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From Ireland To America Essay

1438 words - 6 pages

America is the world’s melting pot. American heritage stems from all over the world. The Irish are the second largest group to immigrate to the United States, and they have left their mark on the American culture (Gavin 7). Kevin Kenny argues that “The Irish immigrants of the famine era were the most disadvantaged the United States had ever seen.” The Irish potato famine was caused by a fungus that caused the potato to rot in the ground. Between the years 1845 and 1850 over one million Irish died of starvation. Another one and a half Irish immigrated to other countries. Since their main source of food was gone they became refugees of the famine. If they had not left they would have died of starvation or diseases. The journey to America was just as hard as their life in Ireland. There was no food on the ship, and diseases were being spread around (Gavin 5). Life was not easy in America either. They could not find jobs or adequate housing (“Adoption and Assimilation”). When the potato famine hit Ireland in the mid 1840s many people immigrated to New York where they were discriminated against and unable to find jobs because of their Catholic beliefs. The Irish faced many hardships in Ireland, and even more when they landed in America.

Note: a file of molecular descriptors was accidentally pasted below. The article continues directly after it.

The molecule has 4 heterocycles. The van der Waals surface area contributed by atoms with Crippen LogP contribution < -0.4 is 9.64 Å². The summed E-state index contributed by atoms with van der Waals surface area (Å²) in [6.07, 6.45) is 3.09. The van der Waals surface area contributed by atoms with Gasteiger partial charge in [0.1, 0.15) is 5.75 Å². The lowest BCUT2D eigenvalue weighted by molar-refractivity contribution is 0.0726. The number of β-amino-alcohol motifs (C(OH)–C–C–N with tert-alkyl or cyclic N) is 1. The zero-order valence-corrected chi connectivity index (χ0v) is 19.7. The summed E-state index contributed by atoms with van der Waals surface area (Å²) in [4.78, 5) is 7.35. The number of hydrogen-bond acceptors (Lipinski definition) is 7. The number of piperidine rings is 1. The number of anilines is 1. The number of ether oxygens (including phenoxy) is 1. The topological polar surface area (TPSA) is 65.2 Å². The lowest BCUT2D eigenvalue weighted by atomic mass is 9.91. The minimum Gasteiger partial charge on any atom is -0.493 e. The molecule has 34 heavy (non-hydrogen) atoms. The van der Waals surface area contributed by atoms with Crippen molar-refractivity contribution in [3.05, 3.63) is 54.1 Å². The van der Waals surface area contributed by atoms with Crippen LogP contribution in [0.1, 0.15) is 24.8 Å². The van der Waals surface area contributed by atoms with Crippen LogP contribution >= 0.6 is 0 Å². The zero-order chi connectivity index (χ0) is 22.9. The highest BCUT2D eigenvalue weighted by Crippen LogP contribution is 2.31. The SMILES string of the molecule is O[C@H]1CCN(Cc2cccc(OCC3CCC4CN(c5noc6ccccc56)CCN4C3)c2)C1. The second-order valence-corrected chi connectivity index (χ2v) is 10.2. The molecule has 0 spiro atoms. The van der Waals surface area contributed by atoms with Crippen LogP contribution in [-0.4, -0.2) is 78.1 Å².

Life in Ireland was very tough during the potato famine. They were under British control, and their crops were dying. The Irish people were very poor during this time. No one could afford their own land, so they had to rent land from the British landlords. The Irish planted potatoes because they were easy to grow and very nutritious (Gavin1). The British owned the land while the poor Irish farmed it. The British shipped all the Irish crops except potatoes back to England to make a profit. The British did not leave anything but potatoes for the Irish to eat; therefore, many people today think that the British were the catalyst for the potato famine (Thornton). The poor people of Ireland were dependant on the potato because they were easy to grow, lasted a long time, and the only crop the British left for them (“The Irish Potato Famine, 1847”). In 1845 the potatoes started to rot in the ground. Over one million Irish men and women died of starvation. The famine also caused many diseases like Typhus (Mintz). Many of the people who were starving and infected tried to escape Ireland by going to the United States. The Irish at this time were predominantly catholic. Joseph O’Grady says, “Their deep respect for Christianity, bordering on blind fanaticism, gave the Irish their own hope – peace and happiness in the next world” (31). The Irish had very tough lives in Ireland when they were under the control of the British.
The journey to America was very long and rough. The Irish immigrants were refugees of the potato famine. If they had stayed in Ireland, they most likely would have died. Since the poor people of Ireland were dependant on potatoes they had to escape or choose to die. Another threat to the Irish was...

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